There's an ancient truth tale about a young man who yearned to study with a renowned master of archery. It was widely spoken that this teacher had achieved perfection of mind. His skill with the longbow was reported as second to none. Admittance to this master's school presupposed a potential student was already advanced enough to strike the small center of a target from a great distance.
But it seems the young student at the center of our story had never even owned a bow before. And so, when his time at the line came to shoot his one arrow -- and through trial win admittance to this select school -- he failed to hit the mark. He was politely sent away.
The young man's spirits sank. He knew his family didn't have enough money to buy him a bow. How could he practice his art? How would he ever learn the skills he so desperately wanted to understand?
Disappointed and feeling rejected, he returned to his mountain home where, late one sleepless evening, he was struck with an unusual idea. He immediately set out to carve a lifelike statue of the teacher who had sent him away. He delved into his work, paying strict attention to every detail of his archery master's perfected shape and form with the bow. Slowly a strikingly real and lifelike image emerged.
Of course, all the villagers thought his actions strange. Some even laughed out loud at his foolishness. But he didn't care. His heart knew what he had to do. And he was listening only to its instruction.
For the next nine months the young student sat before his completed statue of the master. He studied every detail of exactly how the master stood, of where his one hand held the bow and from where the other drew the string, of the spot where the arrow shaft lay up against the bow, and of where the teacher's fingers dressed the arrow itself. From the arch of this statue's wooden back to the gentle tilt of its wood-hewn head, not a single feature escaped the student's eager eyes.
And when at last the time came around again for the young man to draw his arrow in competition for a place in the master's school, all the other prospective students started again to tease him. They all knew he had yet to own a bow. How could he hope to win?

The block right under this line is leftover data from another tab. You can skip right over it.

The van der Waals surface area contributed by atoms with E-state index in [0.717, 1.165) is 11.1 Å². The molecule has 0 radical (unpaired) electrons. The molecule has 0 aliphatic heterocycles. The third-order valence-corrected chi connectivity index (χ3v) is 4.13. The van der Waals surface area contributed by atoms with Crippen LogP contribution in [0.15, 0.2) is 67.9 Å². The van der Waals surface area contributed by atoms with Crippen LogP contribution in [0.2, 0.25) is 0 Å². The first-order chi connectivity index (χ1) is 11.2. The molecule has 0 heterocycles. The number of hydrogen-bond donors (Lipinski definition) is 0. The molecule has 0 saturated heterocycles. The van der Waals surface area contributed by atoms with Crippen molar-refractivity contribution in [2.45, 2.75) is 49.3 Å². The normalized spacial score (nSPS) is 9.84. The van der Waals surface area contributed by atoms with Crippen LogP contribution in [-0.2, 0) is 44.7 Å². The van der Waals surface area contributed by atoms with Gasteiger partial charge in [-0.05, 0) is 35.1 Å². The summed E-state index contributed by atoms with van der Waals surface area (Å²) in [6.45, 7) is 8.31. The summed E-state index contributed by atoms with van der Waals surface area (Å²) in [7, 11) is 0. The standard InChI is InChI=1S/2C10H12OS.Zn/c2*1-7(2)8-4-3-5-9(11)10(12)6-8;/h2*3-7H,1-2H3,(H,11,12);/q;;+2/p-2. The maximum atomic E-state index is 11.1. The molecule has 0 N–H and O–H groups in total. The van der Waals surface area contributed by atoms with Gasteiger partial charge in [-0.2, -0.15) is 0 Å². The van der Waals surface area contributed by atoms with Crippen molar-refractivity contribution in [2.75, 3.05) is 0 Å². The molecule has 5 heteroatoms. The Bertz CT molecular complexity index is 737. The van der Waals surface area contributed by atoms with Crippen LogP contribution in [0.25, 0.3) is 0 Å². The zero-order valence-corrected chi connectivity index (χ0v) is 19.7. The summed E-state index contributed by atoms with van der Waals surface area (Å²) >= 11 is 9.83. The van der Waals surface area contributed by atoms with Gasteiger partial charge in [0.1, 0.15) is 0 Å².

But this time, when the young man let his arrow fly, it flew straight to the heart of the target. He surpassed them all, and won his place in the school.
But how did this miracle come to pass? The tale of truth that isn't told in the story, but written between its lines, is a higher lesson in learning from the Free Mind.
In the months that followed, leading up to the day of his triumph at the archery contest, this successful student spent all of his time not only studying every aspect of his carefully carved teacher's statue, but in learning something about his teacher that no amount of study could ever teach. Every day, with only his heart as his guide, he would try and somehow look at the world through the eyes of his wooden mentor; so, that in some unknown way, he might learn to see what his master could see at the moment of letting an arrow fly.
And on competition day, because of his unthinkable efforts, the young student hit the mark. In his devotion to his master's art, he came to possess his master's skill, and was rewarded the prize that no one thought he could win.
If we're to win the prize of self-liberation, to know the unrestricted life that's light years beyond the world of our ordinary thinking, we too are called to take an unthinkable action.
Before we can enter, and live in, the higher realm of the Free Mind, we must learn to see our life through its eyes. Like the young archer in our truth tale, we must first give ourselves to the higher view of the Free Mind, and then we'll receive its powers of perfect perception. We must act in order to receive. If this idea sounds familiar, it should, and nothing is more rewarding -- or practical -- than this new kind of vision.